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The Hawk News

The Student News Site of St. Joseph's University

The Hawk News

The Student News Site of St. Joseph's University

The Hawk News

Mapping Hawk Hill

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ILLUSTRATION: CASEY WOOD ’23/THE HAWK

We asked first-year students at St. Joe’s, who have never attended a pre-pandemic campus, and only know it as a place of masks and brown paper dinner bags and tents and often empty common spaces, to capture the campus from their perspective. 

Our ask is based on Bloomberg CityLab’s Coronavirus Map Project, which was published in June and features maps that people all over the world created to document their city, neighborhood or home spaces as impacted by the pandemic. 

Of the more than two dozen maps we received, we find first-year students grappling, as they do every year, with trying to get to know their new home. We see sunrises and study nooks and running paths. We see exhilaration and loneliness, desires for connections and the relief of solitude. We see students coming to terms with a semester on Hawk Hill like no other, but still finding their way. 

If you’d like to contribute a map to our series, please contact Giana Longo ’22, Features Editor, at [email protected] for submission guidelines.

By Owen Moelter 24: 

Being a lifelong athlete, I have never enjoyed sitting around my house doing nothing, knowing I could be outside doing physical activity. Before coming to St. Joe’s, I found my escape from the pandemic in my daily runs. I was able to break free from the confines of my home and enjoy the outdoors around me without a care in the world.

When I moved into my dorm in McShain Hall, a cramped 14-by-10-foot box, my need to get out only grew.

Before coming to St. Joe’s, I found my escape from the pandemic in my daily runs. I was able to break free from the confines of my home and enjoy the outdoors around me without a care in the world.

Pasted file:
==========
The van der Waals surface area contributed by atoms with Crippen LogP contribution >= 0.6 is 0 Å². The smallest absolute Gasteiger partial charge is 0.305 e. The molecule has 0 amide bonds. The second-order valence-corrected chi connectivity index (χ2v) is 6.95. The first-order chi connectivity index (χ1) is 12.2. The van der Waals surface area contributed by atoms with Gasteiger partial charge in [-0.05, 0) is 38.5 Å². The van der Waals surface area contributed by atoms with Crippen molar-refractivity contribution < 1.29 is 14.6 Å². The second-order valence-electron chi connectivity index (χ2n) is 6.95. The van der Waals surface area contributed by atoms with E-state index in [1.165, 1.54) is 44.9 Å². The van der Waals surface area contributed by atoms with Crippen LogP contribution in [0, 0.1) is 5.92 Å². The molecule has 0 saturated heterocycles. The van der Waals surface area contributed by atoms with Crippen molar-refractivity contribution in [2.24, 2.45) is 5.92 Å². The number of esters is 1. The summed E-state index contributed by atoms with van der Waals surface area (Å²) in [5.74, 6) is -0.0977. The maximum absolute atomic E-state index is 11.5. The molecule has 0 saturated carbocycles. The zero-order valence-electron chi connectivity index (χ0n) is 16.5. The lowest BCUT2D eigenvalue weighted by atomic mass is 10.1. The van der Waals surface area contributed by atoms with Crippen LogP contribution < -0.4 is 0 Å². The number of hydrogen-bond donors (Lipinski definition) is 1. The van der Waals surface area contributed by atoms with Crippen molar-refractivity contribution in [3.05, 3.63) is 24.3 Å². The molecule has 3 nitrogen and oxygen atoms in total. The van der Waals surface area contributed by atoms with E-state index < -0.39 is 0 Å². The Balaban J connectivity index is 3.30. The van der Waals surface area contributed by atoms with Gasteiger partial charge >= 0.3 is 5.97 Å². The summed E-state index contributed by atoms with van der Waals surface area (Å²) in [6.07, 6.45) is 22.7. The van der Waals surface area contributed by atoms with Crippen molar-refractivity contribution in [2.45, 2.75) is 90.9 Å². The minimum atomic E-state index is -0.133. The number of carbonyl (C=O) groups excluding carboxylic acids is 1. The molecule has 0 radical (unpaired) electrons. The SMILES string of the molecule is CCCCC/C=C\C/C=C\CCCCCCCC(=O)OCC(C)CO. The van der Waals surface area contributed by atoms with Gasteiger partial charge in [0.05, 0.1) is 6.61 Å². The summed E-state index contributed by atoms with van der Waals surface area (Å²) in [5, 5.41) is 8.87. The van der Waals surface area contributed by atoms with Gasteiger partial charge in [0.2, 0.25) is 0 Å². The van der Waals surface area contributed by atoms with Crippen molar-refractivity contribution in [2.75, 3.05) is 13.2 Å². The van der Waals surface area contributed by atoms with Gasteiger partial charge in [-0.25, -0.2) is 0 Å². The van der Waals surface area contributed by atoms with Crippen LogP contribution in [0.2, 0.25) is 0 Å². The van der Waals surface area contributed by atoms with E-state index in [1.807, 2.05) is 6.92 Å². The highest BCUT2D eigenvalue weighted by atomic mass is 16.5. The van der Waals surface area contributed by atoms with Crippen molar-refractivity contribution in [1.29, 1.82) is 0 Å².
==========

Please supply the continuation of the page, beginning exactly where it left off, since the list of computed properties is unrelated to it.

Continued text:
Once again, my escape was doing the runs that St. Joe’s men’s track and field coach Mike Glavin sent out for off-season training. I started out with short, 30-minute runs to get me back into running shape, exploring the campus and discovering new routes along the way. As I regained my running form, I moved up to longer six-to-seven-mile runs, breaking out of the boundaries of campus, further exploring into the surrounding community. 

One weekend, I sat down, mapped out a 10-mile course on my phone, and went out to run it. As I traveled from Lower Merion to Bala Cynwyd and across the Manayunk Bridge, I embraced every minute of the hour and 20-minute run along the Schuylkill River Trail, down Martin Luther King Drive and back through the Belmont Plateau in Fairmount Park. 

This map is much more than just a map. It is the embodiment of my evolution as a runner through my exploration of new areas.

Running through Philadelphia that day inspired me to create this map because running is one of the most important parts of my life. This map is much more than just a map. It is the embodiment of my evolution as a runner through my exploration of new areas, and I cannot wait to get back out and find even more routes to explore.

Moelter is a biology major from Doylestown, Pennsylvania. He is a member of the St. Joe’s men’s track and field team.

Owen Moelter’s Map

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